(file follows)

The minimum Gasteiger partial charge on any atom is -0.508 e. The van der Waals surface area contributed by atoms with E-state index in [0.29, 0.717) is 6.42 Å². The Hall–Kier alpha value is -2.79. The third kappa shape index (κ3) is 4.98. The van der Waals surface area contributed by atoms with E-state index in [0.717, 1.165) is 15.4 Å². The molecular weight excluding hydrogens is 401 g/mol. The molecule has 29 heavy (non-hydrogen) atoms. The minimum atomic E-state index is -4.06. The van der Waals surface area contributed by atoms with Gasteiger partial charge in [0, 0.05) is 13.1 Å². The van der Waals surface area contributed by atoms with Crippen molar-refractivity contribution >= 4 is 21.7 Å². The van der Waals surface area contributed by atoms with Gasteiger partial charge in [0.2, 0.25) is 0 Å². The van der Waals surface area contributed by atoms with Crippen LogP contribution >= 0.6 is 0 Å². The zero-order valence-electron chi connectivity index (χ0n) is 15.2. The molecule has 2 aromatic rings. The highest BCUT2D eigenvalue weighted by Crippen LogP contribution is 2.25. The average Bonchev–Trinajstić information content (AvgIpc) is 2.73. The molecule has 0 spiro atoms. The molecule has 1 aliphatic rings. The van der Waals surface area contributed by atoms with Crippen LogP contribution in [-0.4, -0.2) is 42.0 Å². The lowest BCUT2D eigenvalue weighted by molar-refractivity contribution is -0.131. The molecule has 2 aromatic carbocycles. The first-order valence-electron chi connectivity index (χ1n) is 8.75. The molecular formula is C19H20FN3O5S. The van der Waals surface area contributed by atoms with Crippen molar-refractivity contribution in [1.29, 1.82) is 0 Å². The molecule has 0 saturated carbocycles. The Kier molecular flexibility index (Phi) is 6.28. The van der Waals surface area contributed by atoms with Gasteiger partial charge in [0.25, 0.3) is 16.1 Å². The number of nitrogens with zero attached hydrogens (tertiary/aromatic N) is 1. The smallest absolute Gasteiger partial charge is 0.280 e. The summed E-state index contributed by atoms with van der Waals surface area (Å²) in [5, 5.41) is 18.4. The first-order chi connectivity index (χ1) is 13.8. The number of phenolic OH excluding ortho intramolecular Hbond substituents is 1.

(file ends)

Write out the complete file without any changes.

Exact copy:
The minimum Gasteiger partial charge on any atom is -0.508 e. The van der Waals surface area contributed by atoms with E-state index in [0.29, 0.717) is 6.42 Å². The Hall–Kier alpha value is -2.79. The third kappa shape index (κ3) is 4.98. The van der Waals surface area contributed by atoms with E-state index in [0.717, 1.165) is 15.4 Å². The molecular weight excluding hydrogens is 401 g/mol. The molecule has 29 heavy (non-hydrogen) atoms. The minimum atomic E-state index is -4.06. The van der Waals surface area contributed by atoms with Gasteiger partial charge in [0, 0.05) is 13.1 Å². The van der Waals surface area contributed by atoms with Crippen molar-refractivity contribution >= 4 is 21.7 Å². The van der Waals surface area contributed by atoms with Gasteiger partial charge in [0.2, 0.25) is 0 Å². The van der Waals surface area contributed by atoms with Crippen LogP contribution >= 0.6 is 0 Å². The zero-order valence-electron chi connectivity index (χ0n) is 15.2. The molecule has 2 aromatic rings. The highest BCUT2D eigenvalue weighted by Crippen LogP contribution is 2.25. The average Bonchev–Trinajstić information content (AvgIpc) is 2.73. The molecule has 0 spiro atoms. The molecule has 1 aliphatic rings. The van der Waals surface area contributed by atoms with Crippen LogP contribution in [-0.4, -0.2) is 42.0 Å². The lowest BCUT2D eigenvalue weighted by molar-refractivity contribution is -0.131. The molecule has 2 aromatic carbocycles. The first-order valence-electron chi connectivity index (χ1n) is 8.75. The molecular formula is C19H20FN3O5S. The van der Waals surface area contributed by atoms with Crippen molar-refractivity contribution in [1.29, 1.82) is 0 Å². The molecule has 0 saturated carbocycles. The Kier molecular flexibility index (Phi) is 6.28. The van der Waals surface area contributed by atoms with Gasteiger partial charge in [0.25, 0.3) is 16.1 Å². The number of nitrogens with zero attached hydrogens (tertiary/aromatic N) is 1. The smallest absolute Gasteiger partial charge is 0.280 e. The summed E-state index contributed by atoms with van der Waals surface area (Å²) in [5, 5.41) is 18.4. The first-order chi connectivity index (χ1) is 13.8. The number of phenolic OH excluding ortho intramolecular Hbond substituents is 1.